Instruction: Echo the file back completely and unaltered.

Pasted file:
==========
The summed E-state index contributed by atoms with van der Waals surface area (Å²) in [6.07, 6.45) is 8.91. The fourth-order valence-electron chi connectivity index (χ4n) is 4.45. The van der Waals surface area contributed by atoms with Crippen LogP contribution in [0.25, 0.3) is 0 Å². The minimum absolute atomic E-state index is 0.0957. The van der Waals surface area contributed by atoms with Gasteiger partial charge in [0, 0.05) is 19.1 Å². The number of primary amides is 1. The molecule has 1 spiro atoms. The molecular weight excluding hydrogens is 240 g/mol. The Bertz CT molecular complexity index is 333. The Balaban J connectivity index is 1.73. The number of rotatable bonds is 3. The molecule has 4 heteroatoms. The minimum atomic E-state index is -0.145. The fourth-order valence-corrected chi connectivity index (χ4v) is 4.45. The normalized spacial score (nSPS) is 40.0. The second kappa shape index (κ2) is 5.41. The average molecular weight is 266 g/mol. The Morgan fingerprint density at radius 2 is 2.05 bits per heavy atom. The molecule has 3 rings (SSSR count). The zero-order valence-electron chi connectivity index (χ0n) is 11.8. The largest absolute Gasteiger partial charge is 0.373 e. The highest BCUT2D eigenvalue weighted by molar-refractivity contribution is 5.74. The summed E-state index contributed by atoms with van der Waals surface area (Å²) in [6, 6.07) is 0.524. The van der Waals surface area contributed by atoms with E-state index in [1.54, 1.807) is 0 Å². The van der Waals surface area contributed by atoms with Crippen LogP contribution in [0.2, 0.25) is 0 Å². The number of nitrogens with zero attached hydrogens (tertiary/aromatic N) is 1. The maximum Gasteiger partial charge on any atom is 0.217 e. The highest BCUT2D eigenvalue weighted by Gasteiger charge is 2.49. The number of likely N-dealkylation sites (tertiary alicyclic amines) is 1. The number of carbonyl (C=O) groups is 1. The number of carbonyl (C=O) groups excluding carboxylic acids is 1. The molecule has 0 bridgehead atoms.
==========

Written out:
The summed E-state index contributed by atoms with van der Waals surface area (Å²) in [6.07, 6.45) is 8.91. The fourth-order valence-electron chi connectivity index (χ4n) is 4.45. The van der Waals surface area contributed by atoms with Crippen LogP contribution in [0.25, 0.3) is 0 Å². The minimum absolute atomic E-state index is 0.0957. The van der Waals surface area contributed by atoms with Gasteiger partial charge in [0, 0.05) is 19.1 Å². The number of primary amides is 1. The molecule has 1 spiro atoms. The molecular weight excluding hydrogens is 240 g/mol. The Bertz CT molecular complexity index is 333. The Balaban J connectivity index is 1.73. The number of rotatable bonds is 3. The molecule has 4 heteroatoms. The minimum atomic E-state index is -0.145. The fourth-order valence-corrected chi connectivity index (χ4v) is 4.45. The normalized spacial score (nSPS) is 40.0. The second kappa shape index (κ2) is 5.41. The average molecular weight is 266 g/mol. The Morgan fingerprint density at radius 2 is 2.05 bits per heavy atom. The molecule has 3 rings (SSSR count). The zero-order valence-electron chi connectivity index (χ0n) is 11.8. The largest absolute Gasteiger partial charge is 0.373 e. The highest BCUT2D eigenvalue weighted by molar-refractivity contribution is 5.74. The summed E-state index contributed by atoms with van der Waals surface area (Å²) in [6, 6.07) is 0.524. The van der Waals surface area contributed by atoms with E-state index in [1.54, 1.807) is 0 Å². The van der Waals surface area contributed by atoms with Crippen LogP contribution in [0.2, 0.25) is 0 Å². The number of nitrogens with zero attached hydrogens (tertiary/aromatic N) is 1. The maximum Gasteiger partial charge on any atom is 0.217 e. The highest BCUT2D eigenvalue weighted by Gasteiger charge is 2.49. The number of likely N-dealkylation sites (tertiary alicyclic amines) is 1. The number of carbonyl (C=O) groups is 1. The number of carbonyl (C=O) groups excluding carboxylic acids is 1. The molecule has 0 bridgehead atoms.